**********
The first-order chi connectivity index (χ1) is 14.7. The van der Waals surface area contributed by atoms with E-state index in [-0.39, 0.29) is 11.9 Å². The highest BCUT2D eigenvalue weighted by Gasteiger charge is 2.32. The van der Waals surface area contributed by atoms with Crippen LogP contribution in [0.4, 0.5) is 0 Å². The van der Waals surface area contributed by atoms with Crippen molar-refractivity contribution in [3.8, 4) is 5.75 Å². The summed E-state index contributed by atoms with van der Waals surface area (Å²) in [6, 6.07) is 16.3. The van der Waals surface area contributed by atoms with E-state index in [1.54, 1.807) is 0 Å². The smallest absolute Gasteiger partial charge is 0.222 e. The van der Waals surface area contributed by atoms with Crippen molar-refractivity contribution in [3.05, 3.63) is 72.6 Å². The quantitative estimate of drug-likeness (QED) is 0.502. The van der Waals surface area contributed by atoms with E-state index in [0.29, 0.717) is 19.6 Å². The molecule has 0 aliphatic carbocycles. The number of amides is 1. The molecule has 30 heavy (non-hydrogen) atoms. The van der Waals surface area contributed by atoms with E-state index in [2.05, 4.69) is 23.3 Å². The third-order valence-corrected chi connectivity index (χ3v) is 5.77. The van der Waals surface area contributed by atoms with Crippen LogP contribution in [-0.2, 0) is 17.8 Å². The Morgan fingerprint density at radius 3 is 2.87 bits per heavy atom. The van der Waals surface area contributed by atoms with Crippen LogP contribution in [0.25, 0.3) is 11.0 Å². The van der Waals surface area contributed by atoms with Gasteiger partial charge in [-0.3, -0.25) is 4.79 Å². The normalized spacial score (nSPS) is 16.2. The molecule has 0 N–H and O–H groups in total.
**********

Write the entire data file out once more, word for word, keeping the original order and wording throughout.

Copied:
The first-order chi connectivity index (χ1) is 14.7. The van der Waals surface area contributed by atoms with E-state index in [-0.39, 0.29) is 11.9 Å². The highest BCUT2D eigenvalue weighted by Gasteiger charge is 2.32. The van der Waals surface area contributed by atoms with Crippen LogP contribution in [0.4, 0.5) is 0 Å². The van der Waals surface area contributed by atoms with Crippen molar-refractivity contribution in [3.8, 4) is 5.75 Å². The summed E-state index contributed by atoms with van der Waals surface area (Å²) in [6, 6.07) is 16.3. The van der Waals surface area contributed by atoms with E-state index in [1.54, 1.807) is 0 Å². The smallest absolute Gasteiger partial charge is 0.222 e. The van der Waals surface area contributed by atoms with Crippen molar-refractivity contribution in [3.05, 3.63) is 72.6 Å². The quantitative estimate of drug-likeness (QED) is 0.502. The van der Waals surface area contributed by atoms with E-state index in [0.29, 0.717) is 19.6 Å². The molecule has 0 aliphatic carbocycles. The number of amides is 1. The molecule has 30 heavy (non-hydrogen) atoms. The van der Waals surface area contributed by atoms with E-state index in [2.05, 4.69) is 23.3 Å². The third-order valence-corrected chi connectivity index (χ3v) is 5.77. The van der Waals surface area contributed by atoms with Crippen LogP contribution in [-0.2, 0) is 17.8 Å². The Morgan fingerprint density at radius 3 is 2.87 bits per heavy atom. The van der Waals surface area contributed by atoms with Crippen LogP contribution in [0.25, 0.3) is 11.0 Å². The van der Waals surface area contributed by atoms with Gasteiger partial charge in [-0.3, -0.25) is 4.79 Å². The normalized spacial score (nSPS) is 16.2. The molecule has 0 N–H and O–H groups in total.